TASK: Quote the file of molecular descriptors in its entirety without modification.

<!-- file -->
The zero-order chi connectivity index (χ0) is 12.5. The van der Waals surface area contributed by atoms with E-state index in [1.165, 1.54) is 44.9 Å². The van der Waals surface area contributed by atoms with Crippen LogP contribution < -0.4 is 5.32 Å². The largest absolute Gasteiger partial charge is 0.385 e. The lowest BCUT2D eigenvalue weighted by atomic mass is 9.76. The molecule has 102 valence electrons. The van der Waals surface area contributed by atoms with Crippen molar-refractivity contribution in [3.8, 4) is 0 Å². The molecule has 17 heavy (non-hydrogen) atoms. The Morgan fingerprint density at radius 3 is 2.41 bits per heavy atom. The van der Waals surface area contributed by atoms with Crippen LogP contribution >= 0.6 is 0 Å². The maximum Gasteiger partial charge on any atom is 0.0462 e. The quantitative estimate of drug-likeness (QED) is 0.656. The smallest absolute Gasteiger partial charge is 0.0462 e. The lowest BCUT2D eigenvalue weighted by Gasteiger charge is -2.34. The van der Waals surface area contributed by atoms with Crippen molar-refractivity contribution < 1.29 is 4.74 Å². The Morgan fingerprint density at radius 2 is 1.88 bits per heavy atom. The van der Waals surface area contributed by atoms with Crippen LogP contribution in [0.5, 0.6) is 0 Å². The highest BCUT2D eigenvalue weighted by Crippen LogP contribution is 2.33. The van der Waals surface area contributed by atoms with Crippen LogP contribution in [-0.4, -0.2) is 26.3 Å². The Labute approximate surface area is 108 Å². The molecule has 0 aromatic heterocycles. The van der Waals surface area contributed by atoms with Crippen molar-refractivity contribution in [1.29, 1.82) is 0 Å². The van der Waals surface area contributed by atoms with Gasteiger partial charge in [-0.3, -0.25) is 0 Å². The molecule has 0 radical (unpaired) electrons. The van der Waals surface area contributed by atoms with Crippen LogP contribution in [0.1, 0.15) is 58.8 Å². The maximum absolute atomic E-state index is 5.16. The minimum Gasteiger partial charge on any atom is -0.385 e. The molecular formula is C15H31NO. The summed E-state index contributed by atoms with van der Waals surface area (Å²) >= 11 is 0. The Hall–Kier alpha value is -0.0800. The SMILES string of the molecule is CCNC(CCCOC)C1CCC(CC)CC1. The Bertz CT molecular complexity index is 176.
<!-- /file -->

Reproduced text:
The zero-order chi connectivity index (χ0) is 12.5. The van der Waals surface area contributed by atoms with E-state index in [1.165, 1.54) is 44.9 Å². The van der Waals surface area contributed by atoms with Crippen LogP contribution < -0.4 is 5.32 Å². The largest absolute Gasteiger partial charge is 0.385 e. The lowest BCUT2D eigenvalue weighted by atomic mass is 9.76. The molecule has 102 valence electrons. The van der Waals surface area contributed by atoms with Crippen molar-refractivity contribution in [3.8, 4) is 0 Å². The molecule has 17 heavy (non-hydrogen) atoms. The Morgan fingerprint density at radius 3 is 2.41 bits per heavy atom. The van der Waals surface area contributed by atoms with Crippen LogP contribution >= 0.6 is 0 Å². The maximum Gasteiger partial charge on any atom is 0.0462 e. The quantitative estimate of drug-likeness (QED) is 0.656. The smallest absolute Gasteiger partial charge is 0.0462 e. The lowest BCUT2D eigenvalue weighted by Gasteiger charge is -2.34. The van der Waals surface area contributed by atoms with Crippen molar-refractivity contribution < 1.29 is 4.74 Å². The Morgan fingerprint density at radius 2 is 1.88 bits per heavy atom. The van der Waals surface area contributed by atoms with Crippen LogP contribution in [0.5, 0.6) is 0 Å². The highest BCUT2D eigenvalue weighted by Crippen LogP contribution is 2.33. The van der Waals surface area contributed by atoms with Crippen LogP contribution in [-0.4, -0.2) is 26.3 Å². The Labute approximate surface area is 108 Å². The molecule has 0 aromatic heterocycles. The van der Waals surface area contributed by atoms with Crippen molar-refractivity contribution in [1.29, 1.82) is 0 Å². The van der Waals surface area contributed by atoms with Gasteiger partial charge in [-0.3, -0.25) is 0 Å². The molecule has 0 radical (unpaired) electrons. The van der Waals surface area contributed by atoms with Crippen LogP contribution in [0.1, 0.15) is 58.8 Å². The maximum absolute atomic E-state index is 5.16. The minimum Gasteiger partial charge on any atom is -0.385 e. The molecular formula is C15H31NO. The summed E-state index contributed by atoms with van der Waals surface area (Å²) >= 11 is 0. The Hall–Kier alpha value is -0.0800. The SMILES string of the molecule is CCNC(CCCOC)C1CCC(CC)CC1. The Bertz CT molecular complexity index is 176.